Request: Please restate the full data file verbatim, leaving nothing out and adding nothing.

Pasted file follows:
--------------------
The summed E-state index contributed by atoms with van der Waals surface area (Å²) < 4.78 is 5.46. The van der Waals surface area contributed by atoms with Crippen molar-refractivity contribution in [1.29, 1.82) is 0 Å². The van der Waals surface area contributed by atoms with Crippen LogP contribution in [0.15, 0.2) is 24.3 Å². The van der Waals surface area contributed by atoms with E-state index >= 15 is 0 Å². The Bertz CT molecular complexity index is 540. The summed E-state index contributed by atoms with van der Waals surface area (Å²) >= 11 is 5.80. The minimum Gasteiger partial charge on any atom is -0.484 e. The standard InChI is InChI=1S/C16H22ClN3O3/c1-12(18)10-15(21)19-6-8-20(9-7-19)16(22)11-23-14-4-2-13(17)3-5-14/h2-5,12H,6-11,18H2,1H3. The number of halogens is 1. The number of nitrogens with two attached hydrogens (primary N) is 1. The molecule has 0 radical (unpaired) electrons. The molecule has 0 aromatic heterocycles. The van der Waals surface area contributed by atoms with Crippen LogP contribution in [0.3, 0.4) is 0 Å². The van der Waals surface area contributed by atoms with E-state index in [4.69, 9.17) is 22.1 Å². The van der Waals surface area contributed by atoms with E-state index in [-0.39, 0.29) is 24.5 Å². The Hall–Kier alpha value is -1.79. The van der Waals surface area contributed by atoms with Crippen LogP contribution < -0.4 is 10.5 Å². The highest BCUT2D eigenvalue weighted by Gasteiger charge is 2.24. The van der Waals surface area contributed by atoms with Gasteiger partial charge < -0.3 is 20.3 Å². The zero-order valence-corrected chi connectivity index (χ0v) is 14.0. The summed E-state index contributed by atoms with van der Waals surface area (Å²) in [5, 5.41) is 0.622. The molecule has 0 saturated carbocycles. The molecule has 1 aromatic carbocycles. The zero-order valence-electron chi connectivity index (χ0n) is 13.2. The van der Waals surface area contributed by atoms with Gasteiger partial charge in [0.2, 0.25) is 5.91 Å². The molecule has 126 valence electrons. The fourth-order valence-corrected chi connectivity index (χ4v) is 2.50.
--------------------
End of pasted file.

The summed E-state index contributed by atoms with van der Waals surface area (Å²) < 4.78 is 5.46. The van der Waals surface area contributed by atoms with Crippen molar-refractivity contribution in [1.29, 1.82) is 0 Å². The van der Waals surface area contributed by atoms with Crippen LogP contribution in [0.15, 0.2) is 24.3 Å². The van der Waals surface area contributed by atoms with E-state index >= 15 is 0 Å². The Bertz CT molecular complexity index is 540. The summed E-state index contributed by atoms with van der Waals surface area (Å²) >= 11 is 5.80. The minimum Gasteiger partial charge on any atom is -0.484 e. The standard InChI is InChI=1S/C16H22ClN3O3/c1-12(18)10-15(21)19-6-8-20(9-7-19)16(22)11-23-14-4-2-13(17)3-5-14/h2-5,12H,6-11,18H2,1H3. The number of halogens is 1. The number of nitrogens with two attached hydrogens (primary N) is 1. The molecule has 0 radical (unpaired) electrons. The molecule has 0 aromatic heterocycles. The van der Waals surface area contributed by atoms with Crippen LogP contribution in [0.3, 0.4) is 0 Å². The van der Waals surface area contributed by atoms with E-state index in [4.69, 9.17) is 22.1 Å². The van der Waals surface area contributed by atoms with E-state index in [-0.39, 0.29) is 24.5 Å². The Hall–Kier alpha value is -1.79. The van der Waals surface area contributed by atoms with Crippen LogP contribution < -0.4 is 10.5 Å². The highest BCUT2D eigenvalue weighted by Gasteiger charge is 2.24. The van der Waals surface area contributed by atoms with Gasteiger partial charge < -0.3 is 20.3 Å². The zero-order valence-corrected chi connectivity index (χ0v) is 14.0. The summed E-state index contributed by atoms with van der Waals surface area (Å²) in [5, 5.41) is 0.622. The molecule has 0 saturated carbocycles. The molecule has 1 aromatic carbocycles. The zero-order valence-electron chi connectivity index (χ0n) is 13.2. The van der Waals surface area contributed by atoms with Gasteiger partial charge in [0.2, 0.25) is 5.91 Å². The molecule has 126 valence electrons. The fourth-order valence-corrected chi connectivity index (χ4v) is 2.50.